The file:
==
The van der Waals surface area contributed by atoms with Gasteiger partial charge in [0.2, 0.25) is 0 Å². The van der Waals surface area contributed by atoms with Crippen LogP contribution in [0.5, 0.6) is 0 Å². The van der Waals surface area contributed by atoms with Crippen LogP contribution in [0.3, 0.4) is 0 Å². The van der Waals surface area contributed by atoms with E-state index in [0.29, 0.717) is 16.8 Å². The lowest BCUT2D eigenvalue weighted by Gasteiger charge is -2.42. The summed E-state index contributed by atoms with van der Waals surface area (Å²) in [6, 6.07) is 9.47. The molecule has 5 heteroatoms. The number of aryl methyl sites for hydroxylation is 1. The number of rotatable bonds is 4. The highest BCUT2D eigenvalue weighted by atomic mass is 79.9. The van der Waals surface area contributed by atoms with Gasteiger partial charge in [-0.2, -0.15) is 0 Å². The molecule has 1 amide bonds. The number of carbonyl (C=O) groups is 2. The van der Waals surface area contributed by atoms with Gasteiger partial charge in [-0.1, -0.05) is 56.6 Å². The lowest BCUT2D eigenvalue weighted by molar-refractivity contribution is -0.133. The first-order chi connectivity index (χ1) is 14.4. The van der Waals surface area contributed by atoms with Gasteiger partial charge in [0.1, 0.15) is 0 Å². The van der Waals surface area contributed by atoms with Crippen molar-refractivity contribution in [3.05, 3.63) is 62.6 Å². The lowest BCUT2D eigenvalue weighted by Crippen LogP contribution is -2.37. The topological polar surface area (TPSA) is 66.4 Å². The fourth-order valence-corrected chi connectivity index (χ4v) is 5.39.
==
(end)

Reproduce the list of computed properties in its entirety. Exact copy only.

The van der Waals surface area contributed by atoms with Gasteiger partial charge in [0.2, 0.25) is 0 Å². The van der Waals surface area contributed by atoms with Crippen LogP contribution in [0.5, 0.6) is 0 Å². The van der Waals surface area contributed by atoms with Crippen LogP contribution in [0.3, 0.4) is 0 Å². The van der Waals surface area contributed by atoms with E-state index in [0.29, 0.717) is 16.8 Å². The lowest BCUT2D eigenvalue weighted by Gasteiger charge is -2.42. The summed E-state index contributed by atoms with van der Waals surface area (Å²) in [6, 6.07) is 9.47. The molecule has 5 heteroatoms. The number of aryl methyl sites for hydroxylation is 1. The number of rotatable bonds is 4. The highest BCUT2D eigenvalue weighted by atomic mass is 79.9. The van der Waals surface area contributed by atoms with Gasteiger partial charge in [-0.2, -0.15) is 0 Å². The molecule has 1 amide bonds. The number of carbonyl (C=O) groups is 2. The van der Waals surface area contributed by atoms with Gasteiger partial charge in [-0.1, -0.05) is 56.6 Å². The lowest BCUT2D eigenvalue weighted by molar-refractivity contribution is -0.133. The first-order chi connectivity index (χ1) is 14.4. The van der Waals surface area contributed by atoms with Gasteiger partial charge in [0.1, 0.15) is 0 Å². The van der Waals surface area contributed by atoms with Crippen molar-refractivity contribution in [3.05, 3.63) is 62.6 Å². The lowest BCUT2D eigenvalue weighted by Crippen LogP contribution is -2.37. The topological polar surface area (TPSA) is 66.4 Å². The fourth-order valence-corrected chi connectivity index (χ4v) is 5.39.